Examine additional documents that may exist. New York City kept duplicate vital records from 1866-1888. A certificate was issued for each birth, death, and marriage recorded with the Department of Health. In addition to these certificates, which were forwarded to Albany, a register book was kept and retained locally. These one-line ledger entries were hand-written by a different person than the certificates and may provide a clearer view of the information recorded. The birth and death certificates have numbers that reference this register book.
Look at maps and master the local geography. Manhattan has a traditional grid pattern on much of its island. The streets increase numerically from south to north. The avenues increase numerically from east to west. It took years, but realizing that widowers in the 1880s probably did not set up their own apartments refocused the search. Instead of searching from where he was in 1882 to where he was in 1888, a search examined what parishes were close enough to his address on East 14th Street to marry his second wife. Finally, checking west of Manhattan's midway point at Fifth Avenue provided the elusive record. Joseph Cassidy married Ellen Hart on 20 December 1885 at St. Francis Xavier on West 16th Street between 5th and 6th Avenues.
Joseph and his second bride lived near each other but attended different parishes. Possibly she lived to the east of her church and he lived to the west of his. That would bring them close enough to meet but still reside in different parishes. The bride's church was where the wedding customarily took place. The lack of a civil marriage document can make finding a church record hard to find. Remember that just because it was not filed with the city does not mean the wedding did not take place or can't be objectively proven.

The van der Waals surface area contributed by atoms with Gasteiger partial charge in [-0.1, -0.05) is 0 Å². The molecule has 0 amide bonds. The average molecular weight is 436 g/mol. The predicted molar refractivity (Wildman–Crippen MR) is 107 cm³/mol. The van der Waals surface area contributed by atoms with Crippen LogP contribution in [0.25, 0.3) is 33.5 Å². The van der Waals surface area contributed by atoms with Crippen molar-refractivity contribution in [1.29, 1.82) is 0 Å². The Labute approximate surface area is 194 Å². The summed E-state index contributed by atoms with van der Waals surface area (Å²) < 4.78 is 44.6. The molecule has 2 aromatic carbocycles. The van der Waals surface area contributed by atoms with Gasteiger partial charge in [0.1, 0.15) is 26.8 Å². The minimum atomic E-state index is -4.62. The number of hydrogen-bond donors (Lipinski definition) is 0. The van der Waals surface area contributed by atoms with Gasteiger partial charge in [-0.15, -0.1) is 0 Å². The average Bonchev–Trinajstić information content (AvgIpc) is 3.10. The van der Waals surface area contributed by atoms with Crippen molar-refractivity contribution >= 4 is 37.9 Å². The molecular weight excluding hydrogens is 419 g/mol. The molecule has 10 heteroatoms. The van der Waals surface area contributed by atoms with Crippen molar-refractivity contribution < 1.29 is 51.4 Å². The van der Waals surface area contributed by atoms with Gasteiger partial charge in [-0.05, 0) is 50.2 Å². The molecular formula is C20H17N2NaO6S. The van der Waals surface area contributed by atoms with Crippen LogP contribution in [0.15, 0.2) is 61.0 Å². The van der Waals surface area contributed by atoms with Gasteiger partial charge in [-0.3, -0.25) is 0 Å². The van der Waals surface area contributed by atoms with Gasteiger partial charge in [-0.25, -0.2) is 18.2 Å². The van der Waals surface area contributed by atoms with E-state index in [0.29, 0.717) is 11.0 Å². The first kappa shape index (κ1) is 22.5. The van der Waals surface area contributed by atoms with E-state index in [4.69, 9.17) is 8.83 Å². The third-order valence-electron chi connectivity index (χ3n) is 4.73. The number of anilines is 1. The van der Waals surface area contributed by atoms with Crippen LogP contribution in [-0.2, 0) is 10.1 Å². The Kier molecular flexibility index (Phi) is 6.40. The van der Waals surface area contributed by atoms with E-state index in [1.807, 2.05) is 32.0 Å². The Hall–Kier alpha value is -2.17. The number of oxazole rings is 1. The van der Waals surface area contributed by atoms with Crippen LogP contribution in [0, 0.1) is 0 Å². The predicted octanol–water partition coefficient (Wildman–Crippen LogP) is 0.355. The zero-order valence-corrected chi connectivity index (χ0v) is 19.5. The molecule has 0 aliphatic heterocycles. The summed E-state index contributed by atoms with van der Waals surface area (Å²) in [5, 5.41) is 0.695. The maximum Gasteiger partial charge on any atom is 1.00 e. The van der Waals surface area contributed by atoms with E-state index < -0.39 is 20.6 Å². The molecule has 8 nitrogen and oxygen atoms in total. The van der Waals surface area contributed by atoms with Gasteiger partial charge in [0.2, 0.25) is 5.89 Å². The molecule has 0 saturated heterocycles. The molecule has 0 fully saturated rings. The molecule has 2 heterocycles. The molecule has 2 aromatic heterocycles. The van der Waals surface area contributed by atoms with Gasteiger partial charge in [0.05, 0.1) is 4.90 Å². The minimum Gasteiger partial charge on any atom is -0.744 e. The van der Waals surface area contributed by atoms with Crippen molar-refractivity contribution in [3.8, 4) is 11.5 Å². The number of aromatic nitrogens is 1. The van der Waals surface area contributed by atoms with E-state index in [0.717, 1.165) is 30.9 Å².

As you find documents new questions will be raised. Before finding Joseph's second wedding certificate, it was assumed that his second wife had been married before she wed Joseph. Their only known child was born in Aug 1888. This girl's birth certificate stated that she was the third child born to this mother and only one alive at the time. If there were no other burials in the Cassidy family grave between 1883 and 1889 when his second wife and daughter died, one assumed that Ellen's two earlier children must not be Joseph's.
The marriage record stated that she was Ellen Hart, which is the maiden name listed on her daughter's birth and baptismal certificates and Ellen's own death certificate. It is possible that Ellen had children out of wedlock or that she first married a man named Hart. These must be considered but more likely is that she bore two children to Joseph Cassidy in 1886 and 1887. They may have been twins and possibly stillborns. The church register should be checked thoroughly for any baptisms or burials. The vital records indexes should be checked for births or deaths of Cassidy children. It may turn out to be a clerical error on the part of the doctor, but further research should be conducted to determine if another, as yet unknown member of the family, served as a baptismal sponsor or provided a burial plot for the funeral.
The search will always continue for records but using a good deal of persistence and some common sense can lead to quicker success.